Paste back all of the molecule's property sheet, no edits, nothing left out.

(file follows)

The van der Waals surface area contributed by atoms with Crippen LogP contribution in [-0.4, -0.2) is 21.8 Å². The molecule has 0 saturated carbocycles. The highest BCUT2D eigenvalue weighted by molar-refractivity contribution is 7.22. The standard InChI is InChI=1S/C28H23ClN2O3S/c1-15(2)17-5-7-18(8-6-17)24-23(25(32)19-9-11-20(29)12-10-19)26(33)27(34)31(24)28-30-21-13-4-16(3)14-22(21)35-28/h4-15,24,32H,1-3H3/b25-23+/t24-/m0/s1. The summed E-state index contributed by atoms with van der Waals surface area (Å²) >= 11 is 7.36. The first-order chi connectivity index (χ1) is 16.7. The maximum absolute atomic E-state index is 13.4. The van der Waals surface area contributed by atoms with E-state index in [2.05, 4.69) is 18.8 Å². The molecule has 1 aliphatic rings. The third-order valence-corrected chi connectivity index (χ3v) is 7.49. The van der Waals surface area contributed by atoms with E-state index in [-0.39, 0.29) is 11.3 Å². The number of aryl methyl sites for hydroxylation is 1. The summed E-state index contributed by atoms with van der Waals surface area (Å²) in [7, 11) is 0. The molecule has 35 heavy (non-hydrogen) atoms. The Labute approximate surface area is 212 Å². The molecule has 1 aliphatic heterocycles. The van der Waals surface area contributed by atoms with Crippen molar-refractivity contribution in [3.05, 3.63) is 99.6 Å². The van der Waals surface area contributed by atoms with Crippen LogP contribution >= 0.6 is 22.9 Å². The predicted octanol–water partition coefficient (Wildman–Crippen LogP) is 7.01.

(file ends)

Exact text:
The van der Waals surface area contributed by atoms with Crippen LogP contribution in [-0.4, -0.2) is 21.8 Å². The molecule has 0 saturated carbocycles. The highest BCUT2D eigenvalue weighted by molar-refractivity contribution is 7.22. The standard InChI is InChI=1S/C28H23ClN2O3S/c1-15(2)17-5-7-18(8-6-17)24-23(25(32)19-9-11-20(29)12-10-19)26(33)27(34)31(24)28-30-21-13-4-16(3)14-22(21)35-28/h4-15,24,32H,1-3H3/b25-23+/t24-/m0/s1. The summed E-state index contributed by atoms with van der Waals surface area (Å²) >= 11 is 7.36. The first-order chi connectivity index (χ1) is 16.7. The maximum absolute atomic E-state index is 13.4. The van der Waals surface area contributed by atoms with E-state index in [2.05, 4.69) is 18.8 Å². The molecule has 1 aliphatic rings. The third-order valence-corrected chi connectivity index (χ3v) is 7.49. The van der Waals surface area contributed by atoms with E-state index in [-0.39, 0.29) is 11.3 Å². The number of aryl methyl sites for hydroxylation is 1. The summed E-state index contributed by atoms with van der Waals surface area (Å²) in [7, 11) is 0. The molecule has 35 heavy (non-hydrogen) atoms. The Labute approximate surface area is 212 Å². The molecule has 1 aliphatic heterocycles. The van der Waals surface area contributed by atoms with Crippen molar-refractivity contribution in [3.05, 3.63) is 99.6 Å². The van der Waals surface area contributed by atoms with Crippen LogP contribution >= 0.6 is 22.9 Å². The predicted octanol–water partition coefficient (Wildman–Crippen LogP) is 7.01.